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I would say that there are many reputable fossil collection operations out
there that do a good job. unfortunately, there are also many who rape the
landscape for the very valuable fossils. those are the companies that
the legislation is designed to keep out. unfortunately, trading fossils
and selling them causes market economics to make the sitation where the
most scientifically precious fossils are also the most subject to
being collected irresponsibly by unscrupulous collectors (viz. the
chinese dino eggs, ammonites in alberta, other dino fossils at accessible
localities, some footprint sites, etc. etc.)
i am sure that there is a middle ground here if we can only see the way
to find it. one obvious solution would be to licence the reputable
collecting operations to allow them a status similar to museum/academic
crews. of course licencing raises all sorts of potential for abuse too.
education for the average person (amateurs, rock hounds, mineral society
members) would go a long way to reducing their abuses (that 99% stem
from enthusiasm for the past and ignorance of the best collection methods
not any desire to reap commercial rewards). their abuses (poor word
that) are generally insignificant compared to those by the greedy fossil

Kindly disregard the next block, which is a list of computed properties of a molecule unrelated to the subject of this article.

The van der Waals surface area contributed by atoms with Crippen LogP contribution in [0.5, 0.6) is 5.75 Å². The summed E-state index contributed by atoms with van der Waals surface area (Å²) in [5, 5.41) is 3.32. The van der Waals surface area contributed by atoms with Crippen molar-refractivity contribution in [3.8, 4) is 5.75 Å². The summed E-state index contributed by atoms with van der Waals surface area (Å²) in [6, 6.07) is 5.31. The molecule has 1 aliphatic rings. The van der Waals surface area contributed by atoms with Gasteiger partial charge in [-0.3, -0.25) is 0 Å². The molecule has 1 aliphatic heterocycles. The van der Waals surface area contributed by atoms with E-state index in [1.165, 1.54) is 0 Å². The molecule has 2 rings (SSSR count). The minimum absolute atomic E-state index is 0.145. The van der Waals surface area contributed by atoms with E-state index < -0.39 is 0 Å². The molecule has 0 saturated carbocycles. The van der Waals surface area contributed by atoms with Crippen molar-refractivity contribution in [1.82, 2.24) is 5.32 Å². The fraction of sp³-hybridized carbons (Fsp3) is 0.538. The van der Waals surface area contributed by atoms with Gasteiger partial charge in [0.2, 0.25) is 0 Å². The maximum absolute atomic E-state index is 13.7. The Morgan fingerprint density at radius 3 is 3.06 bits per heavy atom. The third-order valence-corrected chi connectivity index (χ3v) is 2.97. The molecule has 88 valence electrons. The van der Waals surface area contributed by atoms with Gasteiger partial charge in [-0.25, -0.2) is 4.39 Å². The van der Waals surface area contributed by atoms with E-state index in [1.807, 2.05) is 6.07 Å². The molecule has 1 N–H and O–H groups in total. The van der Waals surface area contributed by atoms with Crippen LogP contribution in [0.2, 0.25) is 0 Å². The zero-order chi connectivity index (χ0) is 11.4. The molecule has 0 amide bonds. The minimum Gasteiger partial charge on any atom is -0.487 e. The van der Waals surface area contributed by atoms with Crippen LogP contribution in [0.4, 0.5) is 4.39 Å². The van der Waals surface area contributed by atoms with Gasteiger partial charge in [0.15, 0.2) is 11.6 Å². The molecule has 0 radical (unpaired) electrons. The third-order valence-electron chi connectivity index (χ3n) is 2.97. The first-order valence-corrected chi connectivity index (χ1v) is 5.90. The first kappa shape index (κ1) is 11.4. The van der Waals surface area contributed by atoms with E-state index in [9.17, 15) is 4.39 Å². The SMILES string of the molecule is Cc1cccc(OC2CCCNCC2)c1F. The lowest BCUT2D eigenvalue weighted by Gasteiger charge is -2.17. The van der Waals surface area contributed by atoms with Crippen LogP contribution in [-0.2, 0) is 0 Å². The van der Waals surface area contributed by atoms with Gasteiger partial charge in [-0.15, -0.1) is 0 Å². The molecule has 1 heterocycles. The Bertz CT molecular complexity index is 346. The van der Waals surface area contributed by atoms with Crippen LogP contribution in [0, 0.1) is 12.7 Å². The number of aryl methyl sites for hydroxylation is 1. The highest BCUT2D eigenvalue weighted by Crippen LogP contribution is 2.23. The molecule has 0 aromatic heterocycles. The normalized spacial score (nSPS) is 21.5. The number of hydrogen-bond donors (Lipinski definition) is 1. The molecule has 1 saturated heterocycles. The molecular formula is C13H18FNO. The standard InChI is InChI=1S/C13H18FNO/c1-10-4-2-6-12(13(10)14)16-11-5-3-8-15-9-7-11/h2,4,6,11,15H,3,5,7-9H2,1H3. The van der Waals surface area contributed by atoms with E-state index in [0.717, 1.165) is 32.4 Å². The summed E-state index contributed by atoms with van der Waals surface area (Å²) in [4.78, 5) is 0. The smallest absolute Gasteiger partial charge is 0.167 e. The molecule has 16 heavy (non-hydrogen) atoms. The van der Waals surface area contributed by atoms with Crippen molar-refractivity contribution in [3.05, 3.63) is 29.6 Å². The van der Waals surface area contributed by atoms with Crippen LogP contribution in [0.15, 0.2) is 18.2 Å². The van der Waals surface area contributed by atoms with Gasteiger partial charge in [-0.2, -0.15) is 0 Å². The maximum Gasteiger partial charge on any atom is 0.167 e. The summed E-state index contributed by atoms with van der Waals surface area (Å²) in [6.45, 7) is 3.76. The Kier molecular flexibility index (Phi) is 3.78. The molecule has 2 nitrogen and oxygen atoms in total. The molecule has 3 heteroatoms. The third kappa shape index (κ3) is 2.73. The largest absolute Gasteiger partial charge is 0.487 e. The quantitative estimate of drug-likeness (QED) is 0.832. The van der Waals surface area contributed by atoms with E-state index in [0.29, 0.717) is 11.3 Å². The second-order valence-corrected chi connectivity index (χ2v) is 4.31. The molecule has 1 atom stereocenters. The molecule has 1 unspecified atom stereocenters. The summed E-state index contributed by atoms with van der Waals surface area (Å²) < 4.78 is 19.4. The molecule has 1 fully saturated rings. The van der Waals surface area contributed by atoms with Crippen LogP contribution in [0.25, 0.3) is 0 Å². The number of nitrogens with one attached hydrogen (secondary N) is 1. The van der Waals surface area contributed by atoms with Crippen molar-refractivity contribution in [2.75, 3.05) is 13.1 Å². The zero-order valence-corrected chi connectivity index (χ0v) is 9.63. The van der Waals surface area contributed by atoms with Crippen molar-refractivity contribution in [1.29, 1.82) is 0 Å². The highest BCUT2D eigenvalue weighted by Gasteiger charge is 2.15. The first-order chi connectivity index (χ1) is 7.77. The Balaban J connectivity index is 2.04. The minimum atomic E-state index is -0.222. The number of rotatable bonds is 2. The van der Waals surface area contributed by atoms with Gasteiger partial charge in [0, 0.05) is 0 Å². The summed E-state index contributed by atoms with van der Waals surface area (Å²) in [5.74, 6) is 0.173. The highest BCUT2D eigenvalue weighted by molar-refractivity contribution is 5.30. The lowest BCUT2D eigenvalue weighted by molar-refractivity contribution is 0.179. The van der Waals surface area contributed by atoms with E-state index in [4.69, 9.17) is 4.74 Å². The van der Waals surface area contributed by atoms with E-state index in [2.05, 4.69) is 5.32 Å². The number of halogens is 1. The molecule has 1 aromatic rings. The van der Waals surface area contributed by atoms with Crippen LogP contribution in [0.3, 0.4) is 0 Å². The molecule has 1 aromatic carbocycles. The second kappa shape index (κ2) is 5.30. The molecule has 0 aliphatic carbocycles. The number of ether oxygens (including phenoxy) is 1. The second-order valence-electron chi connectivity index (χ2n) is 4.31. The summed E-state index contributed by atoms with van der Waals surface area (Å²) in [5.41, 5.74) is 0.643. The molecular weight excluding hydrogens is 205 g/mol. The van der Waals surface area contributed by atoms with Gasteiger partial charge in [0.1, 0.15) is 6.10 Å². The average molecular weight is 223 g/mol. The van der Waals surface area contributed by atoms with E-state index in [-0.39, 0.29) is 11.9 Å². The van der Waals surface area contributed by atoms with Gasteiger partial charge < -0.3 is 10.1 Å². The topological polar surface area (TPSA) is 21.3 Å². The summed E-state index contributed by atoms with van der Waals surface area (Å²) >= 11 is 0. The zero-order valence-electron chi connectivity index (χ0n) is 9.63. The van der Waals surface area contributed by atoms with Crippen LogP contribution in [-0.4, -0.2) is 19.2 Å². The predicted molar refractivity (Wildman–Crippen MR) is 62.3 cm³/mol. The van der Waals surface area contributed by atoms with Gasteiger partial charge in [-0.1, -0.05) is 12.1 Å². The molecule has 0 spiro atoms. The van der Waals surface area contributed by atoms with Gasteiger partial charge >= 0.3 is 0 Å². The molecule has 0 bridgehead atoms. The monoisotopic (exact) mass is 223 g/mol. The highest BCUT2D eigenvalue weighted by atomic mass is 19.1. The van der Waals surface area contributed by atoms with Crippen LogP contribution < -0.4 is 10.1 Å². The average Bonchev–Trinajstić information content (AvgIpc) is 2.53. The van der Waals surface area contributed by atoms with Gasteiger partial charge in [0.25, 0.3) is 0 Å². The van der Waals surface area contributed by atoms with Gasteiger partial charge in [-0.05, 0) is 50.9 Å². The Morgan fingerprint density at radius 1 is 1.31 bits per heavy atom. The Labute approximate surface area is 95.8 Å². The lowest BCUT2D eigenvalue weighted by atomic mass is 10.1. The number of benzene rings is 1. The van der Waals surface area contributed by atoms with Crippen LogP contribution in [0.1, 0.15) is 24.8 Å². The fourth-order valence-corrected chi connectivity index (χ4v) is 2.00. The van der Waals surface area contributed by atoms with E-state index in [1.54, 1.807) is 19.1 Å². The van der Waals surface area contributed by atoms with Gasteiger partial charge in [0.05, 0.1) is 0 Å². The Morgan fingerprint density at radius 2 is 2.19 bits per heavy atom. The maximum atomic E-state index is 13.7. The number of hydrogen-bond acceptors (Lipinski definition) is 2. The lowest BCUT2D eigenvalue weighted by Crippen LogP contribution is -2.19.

collectors (not all of them, the ones that rape and pillage and thereby
destroy the sites for any scientific usages).
i personally do not believe that allowing more fossil collecting on public
lands solves the problem. any amateur "caught" collecting illegally on
public land is not likely to get any significant find. it is political
suicide to piss off the general public that way. hence, my solution:
allow the public to do surface collections only - no digging.
for excavation, permits/licencing would be required.
let museums/academics decide whether the commercial operations get to
be licenced. that would ensure that commercial operations would
be more likely to be reputable.
my 2c worth...
Bonnie Blackwell, firstname.lastname@example.org
Dept of Geology, (718) 997-3332
Queens College, City University of New York, fax: 997-3349
Flushing, NY 11367-1597